Rapunzel, 1974. 274 x 206 cm,
arcrylic on canvas

Helen Frankenthaler (right) and artist Grace Hartigan (1922-2008)

1957 From Life
The Bay, 1963, acrylic on canvas

“Whatever the medium, there is difficulty, challenge, fascination and often productive clumsiness of learning a new method: the wonderful puzzles and problems of translating with new materials.”
“You have to know how to use the accident, how to recognize it, how to control it, and ways to eliminate it so that the whole surface looks felt and born all at once.”

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It was a wet, rainy August morning when I walked into Abby’s office. I had applied to the Family Self-Sufficiency through the County, and that was the day I had to sit in front of a panel of case managers, who were deciding whether or not I would be accepted. I prepared myself for the worst but hoped for the best. Deep down, I was ready to make a commitment to better my self for my children. I looked around anxiously, wondering if I had prayed enough the night before. Not even my lucky pair of pants was going to be enough to get through this meeting.

Each panel manager was a women with a pale, blank look on her face. The clothes they wore were two sizes too large for their tiny bodies. One women had a large floral print on her dress, which was a huge distraction for me. The thought of bees hovering over her wanting nectar kept crossing my mind. However, the only thing the bees were going to get was the reeking smell of mothballs. The double doors shut behind me. The meeting was about to commence.

I was surrounded by three large plastic tables all forming a U shape, and in the center was a single chair of me. Every woman in the room introduced herself, but one name remained with me. I read it over and over in the letter sent to me, but to finally put a face to the name was great. Abby proceeded with the questions. Where do you see yourself five years from today? I’d never thought about it, and I certainly didn’t have an answer for it.

I tried replying to the question as best I could making up god knows what along the way, because I don’t recall any of it now. After the questions were over, I fled to the nearest bathroom, my stomach in knots. What seemed like an eternity of questions to me was in reality only 20 minutes. I walked through the double doors into the crowded room. Lying on top of a table now was a box of Krispy Kream glazed doughnuts. Abby told me I would be notified by mail of my acceptance into the program. I thought I would never see her again.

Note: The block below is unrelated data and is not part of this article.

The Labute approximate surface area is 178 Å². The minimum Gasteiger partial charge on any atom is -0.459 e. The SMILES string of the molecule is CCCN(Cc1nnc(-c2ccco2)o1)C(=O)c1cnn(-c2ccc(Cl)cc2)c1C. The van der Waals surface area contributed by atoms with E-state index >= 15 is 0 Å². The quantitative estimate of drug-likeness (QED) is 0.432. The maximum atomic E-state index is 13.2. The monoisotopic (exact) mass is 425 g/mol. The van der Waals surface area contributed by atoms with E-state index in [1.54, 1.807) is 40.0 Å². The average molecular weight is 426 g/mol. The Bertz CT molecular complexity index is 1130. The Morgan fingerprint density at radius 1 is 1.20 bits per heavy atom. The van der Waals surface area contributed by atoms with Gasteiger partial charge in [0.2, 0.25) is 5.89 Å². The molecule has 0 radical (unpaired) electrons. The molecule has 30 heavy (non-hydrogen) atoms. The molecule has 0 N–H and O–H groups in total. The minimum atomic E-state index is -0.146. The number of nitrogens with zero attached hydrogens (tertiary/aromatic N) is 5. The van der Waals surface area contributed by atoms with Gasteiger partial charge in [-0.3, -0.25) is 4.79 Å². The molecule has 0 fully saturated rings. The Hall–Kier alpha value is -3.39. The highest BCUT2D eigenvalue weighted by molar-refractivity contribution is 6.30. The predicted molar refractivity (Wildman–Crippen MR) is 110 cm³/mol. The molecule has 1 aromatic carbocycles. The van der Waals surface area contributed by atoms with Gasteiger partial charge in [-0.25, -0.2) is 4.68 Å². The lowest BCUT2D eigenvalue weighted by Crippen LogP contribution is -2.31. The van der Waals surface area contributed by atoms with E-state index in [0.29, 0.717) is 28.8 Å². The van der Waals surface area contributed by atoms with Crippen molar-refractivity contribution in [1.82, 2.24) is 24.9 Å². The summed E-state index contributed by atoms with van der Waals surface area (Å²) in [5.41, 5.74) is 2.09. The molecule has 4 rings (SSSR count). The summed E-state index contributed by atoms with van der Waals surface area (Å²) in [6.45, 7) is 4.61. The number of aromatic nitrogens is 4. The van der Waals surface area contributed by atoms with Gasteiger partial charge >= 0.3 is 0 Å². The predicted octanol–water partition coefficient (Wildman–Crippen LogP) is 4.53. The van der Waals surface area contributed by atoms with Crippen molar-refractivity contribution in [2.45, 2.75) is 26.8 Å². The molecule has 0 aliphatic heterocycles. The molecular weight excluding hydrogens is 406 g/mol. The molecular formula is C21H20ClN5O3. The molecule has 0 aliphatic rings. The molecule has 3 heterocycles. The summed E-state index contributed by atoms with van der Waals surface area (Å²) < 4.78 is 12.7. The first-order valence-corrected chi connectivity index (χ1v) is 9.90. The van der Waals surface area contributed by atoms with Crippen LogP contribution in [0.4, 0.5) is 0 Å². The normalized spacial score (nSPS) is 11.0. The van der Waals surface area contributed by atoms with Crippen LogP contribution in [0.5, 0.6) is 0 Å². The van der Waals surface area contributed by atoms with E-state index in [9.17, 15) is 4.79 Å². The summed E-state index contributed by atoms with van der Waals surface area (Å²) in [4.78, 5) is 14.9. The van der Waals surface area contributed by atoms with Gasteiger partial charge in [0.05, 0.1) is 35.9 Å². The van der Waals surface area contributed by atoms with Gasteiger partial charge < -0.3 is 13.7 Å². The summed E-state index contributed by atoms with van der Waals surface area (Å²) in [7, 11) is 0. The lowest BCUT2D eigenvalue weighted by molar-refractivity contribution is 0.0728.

I walked out of that crowded room dumbstruck. Why did I feel this way? It never really mattered to me what I did with my life. I didn’t bother me not to finish high school. My G.E.D. never crossed my mind. I was living in a section eight apartment, receiving T.A.N.F. benefits, food stamps, Medicaid, and living rent free. I had never given my future much thought until today. I wanted to better myself for my kids and to be a positive role model. In order for that to happen, getting into the FSS program was the solution.

Each day that passed seemed like an eternity. I dreaded the thought of receiving a letter denying me a chance to better my future. August flew by, and then came September. I sent my son to check the mail this time. When he came in, I looked through the pile and came across a light brown County envelope. I ripped it open immediately, my hands shaking in excitement. I kept praying over in my head, god please let me be accepted. I pulled out the light gray letter that was folded neatly. It read in bold black letter Congratulations!

I was ecstatic. Was it my lucky pants, my prayers, or my good sense of humor that got me into this program? I don’t know. However, I did know this. I would not let them down. I was going to show Abby she made a good choice, and I would follow through with the program. I kept reading the letter several times to my kids, but they didn’t know what I was saying. To them I probably looked like a crazy person.